I haven’t made the time to read Pope Francis’s Laudato Si yet, but I’ve got it saved in Pocket and plan to tackle it at the end of the week. I’ll probably have Siri read it to me.
In the meantime, Fr. James Martin has a good overview of Laudato Si‘s main themes. From everything I’ve read about it so far, it seems great because it seems like Pope Francis is calling for a sort of personal conversion of heart on environmental matters that’s making people across the spectrum a bit uncomfortable.
I’ll write more about this when I’be read it, but in the meantime here’s an excerpt from Fr. Martin:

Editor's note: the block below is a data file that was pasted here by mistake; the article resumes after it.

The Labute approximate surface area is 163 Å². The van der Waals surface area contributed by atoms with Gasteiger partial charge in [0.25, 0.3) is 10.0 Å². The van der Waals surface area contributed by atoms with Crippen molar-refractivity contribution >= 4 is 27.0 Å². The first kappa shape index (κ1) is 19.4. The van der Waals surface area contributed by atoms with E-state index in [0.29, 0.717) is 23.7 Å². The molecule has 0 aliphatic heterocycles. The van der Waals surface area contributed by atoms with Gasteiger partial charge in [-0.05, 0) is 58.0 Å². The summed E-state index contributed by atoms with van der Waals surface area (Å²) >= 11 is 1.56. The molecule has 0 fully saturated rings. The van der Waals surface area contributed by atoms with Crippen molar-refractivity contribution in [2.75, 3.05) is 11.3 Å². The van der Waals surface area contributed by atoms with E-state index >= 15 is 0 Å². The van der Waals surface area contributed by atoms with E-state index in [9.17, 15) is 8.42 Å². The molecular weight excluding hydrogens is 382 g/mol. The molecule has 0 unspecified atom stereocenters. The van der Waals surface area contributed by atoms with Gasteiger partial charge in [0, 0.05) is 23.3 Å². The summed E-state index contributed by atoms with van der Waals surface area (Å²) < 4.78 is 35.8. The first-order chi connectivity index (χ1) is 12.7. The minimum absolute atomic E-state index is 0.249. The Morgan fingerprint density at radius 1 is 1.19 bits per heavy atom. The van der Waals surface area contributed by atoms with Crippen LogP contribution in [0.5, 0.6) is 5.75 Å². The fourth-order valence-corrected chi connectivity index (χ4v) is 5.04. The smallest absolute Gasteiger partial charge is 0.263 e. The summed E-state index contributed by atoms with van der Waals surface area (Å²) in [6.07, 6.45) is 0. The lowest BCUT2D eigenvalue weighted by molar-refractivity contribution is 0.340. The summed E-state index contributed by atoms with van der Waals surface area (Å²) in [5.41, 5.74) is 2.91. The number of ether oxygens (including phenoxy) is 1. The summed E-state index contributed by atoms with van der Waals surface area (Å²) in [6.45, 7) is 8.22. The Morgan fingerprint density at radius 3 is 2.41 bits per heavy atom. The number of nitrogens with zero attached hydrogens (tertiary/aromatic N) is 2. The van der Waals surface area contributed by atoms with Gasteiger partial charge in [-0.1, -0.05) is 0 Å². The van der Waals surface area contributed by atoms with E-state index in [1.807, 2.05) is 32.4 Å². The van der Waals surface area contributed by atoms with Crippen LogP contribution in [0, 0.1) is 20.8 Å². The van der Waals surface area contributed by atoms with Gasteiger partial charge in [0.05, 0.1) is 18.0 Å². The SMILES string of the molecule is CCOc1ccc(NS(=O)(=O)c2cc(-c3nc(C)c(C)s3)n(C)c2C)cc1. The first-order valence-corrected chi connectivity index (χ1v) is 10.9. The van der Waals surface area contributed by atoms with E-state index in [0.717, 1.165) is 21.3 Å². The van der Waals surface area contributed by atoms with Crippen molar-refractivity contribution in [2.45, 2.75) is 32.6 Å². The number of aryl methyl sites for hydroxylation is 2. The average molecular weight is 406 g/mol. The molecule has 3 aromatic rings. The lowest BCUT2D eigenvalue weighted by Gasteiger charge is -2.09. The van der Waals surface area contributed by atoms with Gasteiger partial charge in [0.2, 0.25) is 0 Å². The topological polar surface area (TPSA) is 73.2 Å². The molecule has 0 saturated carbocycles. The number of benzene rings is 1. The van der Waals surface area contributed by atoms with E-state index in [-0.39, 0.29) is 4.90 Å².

One of the greatest contributions of “Laudato Si” is that it offers what theologians call a “systematic” approach to an issue. First, he links all of us to creation: “We are part of nature, included in it, and thus in constant interaction with it”. But our decisions, particularly about production and consumption, have an inevitable effect on the environment. Pope Francis links a “magical conception of the market,” which privileges profit over the impact on the poor, with the abuse of the environment. Needless to say, a heedless pursuit of money that sets aside the interests of the marginalized and leads to the ruination of the planet are connected. Early on, he points to St. Francis of Assisi, who shows how “inseparable the bond is between concern for nature, justice for the poor, commitment to society and interior peace”. Far from offering a naïve condemnation of capitalism, Pope Francis provides an intelligent critique of the limits of the market, especially where it fails to provide for the poor. “Profit,” he says, “cannot be the sole criterion” of our decisions.